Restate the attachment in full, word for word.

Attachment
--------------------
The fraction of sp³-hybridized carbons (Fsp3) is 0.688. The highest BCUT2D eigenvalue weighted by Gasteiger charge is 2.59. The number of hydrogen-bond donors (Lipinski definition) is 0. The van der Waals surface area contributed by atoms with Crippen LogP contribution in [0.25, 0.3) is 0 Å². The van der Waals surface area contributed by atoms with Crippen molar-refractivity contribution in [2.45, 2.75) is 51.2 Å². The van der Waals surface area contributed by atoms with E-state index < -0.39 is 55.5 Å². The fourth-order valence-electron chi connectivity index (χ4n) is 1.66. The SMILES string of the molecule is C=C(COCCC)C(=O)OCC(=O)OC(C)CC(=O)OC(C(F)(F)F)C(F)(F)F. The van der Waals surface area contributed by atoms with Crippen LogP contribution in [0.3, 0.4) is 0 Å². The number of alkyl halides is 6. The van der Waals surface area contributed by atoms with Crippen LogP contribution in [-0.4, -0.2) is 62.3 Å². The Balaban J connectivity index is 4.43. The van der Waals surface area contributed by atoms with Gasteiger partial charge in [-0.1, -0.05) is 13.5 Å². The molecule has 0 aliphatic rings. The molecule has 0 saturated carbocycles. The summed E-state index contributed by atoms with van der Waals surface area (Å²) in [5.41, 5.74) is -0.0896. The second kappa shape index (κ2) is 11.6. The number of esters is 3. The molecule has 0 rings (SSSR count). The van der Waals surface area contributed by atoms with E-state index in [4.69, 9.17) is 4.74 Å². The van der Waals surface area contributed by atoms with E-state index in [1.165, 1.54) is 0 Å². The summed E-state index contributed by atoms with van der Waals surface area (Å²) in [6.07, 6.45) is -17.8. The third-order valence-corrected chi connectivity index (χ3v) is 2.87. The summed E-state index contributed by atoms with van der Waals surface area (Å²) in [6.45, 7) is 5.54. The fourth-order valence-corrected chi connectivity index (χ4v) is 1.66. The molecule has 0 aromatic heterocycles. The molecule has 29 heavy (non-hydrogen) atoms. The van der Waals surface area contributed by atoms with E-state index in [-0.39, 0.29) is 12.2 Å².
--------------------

The fraction of sp³-hybridized carbons (Fsp3) is 0.688. The highest BCUT2D eigenvalue weighted by Gasteiger charge is 2.59. The number of hydrogen-bond donors (Lipinski definition) is 0. The van der Waals surface area contributed by atoms with Crippen LogP contribution in [0.25, 0.3) is 0 Å². The van der Waals surface area contributed by atoms with Crippen molar-refractivity contribution in [2.45, 2.75) is 51.2 Å². The van der Waals surface area contributed by atoms with E-state index < -0.39 is 55.5 Å². The fourth-order valence-electron chi connectivity index (χ4n) is 1.66. The SMILES string of the molecule is C=C(COCCC)C(=O)OCC(=O)OC(C)CC(=O)OC(C(F)(F)F)C(F)(F)F. The van der Waals surface area contributed by atoms with Crippen LogP contribution in [0.3, 0.4) is 0 Å². The number of alkyl halides is 6. The van der Waals surface area contributed by atoms with Crippen LogP contribution in [-0.4, -0.2) is 62.3 Å². The Balaban J connectivity index is 4.43. The van der Waals surface area contributed by atoms with Gasteiger partial charge in [-0.1, -0.05) is 13.5 Å². The molecule has 0 aliphatic rings. The molecule has 0 saturated carbocycles. The summed E-state index contributed by atoms with van der Waals surface area (Å²) in [5.41, 5.74) is -0.0896. The second kappa shape index (κ2) is 11.6. The number of esters is 3. The molecule has 0 rings (SSSR count). The van der Waals surface area contributed by atoms with E-state index in [4.69, 9.17) is 4.74 Å². The van der Waals surface area contributed by atoms with E-state index in [1.165, 1.54) is 0 Å². The summed E-state index contributed by atoms with van der Waals surface area (Å²) in [6.07, 6.45) is -17.8. The third-order valence-corrected chi connectivity index (χ3v) is 2.87. The summed E-state index contributed by atoms with van der Waals surface area (Å²) in [6.45, 7) is 5.54. The fourth-order valence-corrected chi connectivity index (χ4v) is 1.66. The molecule has 0 aromatic heterocycles. The molecule has 29 heavy (non-hydrogen) atoms. The van der Waals surface area contributed by atoms with E-state index in [-0.39, 0.29) is 12.2 Å².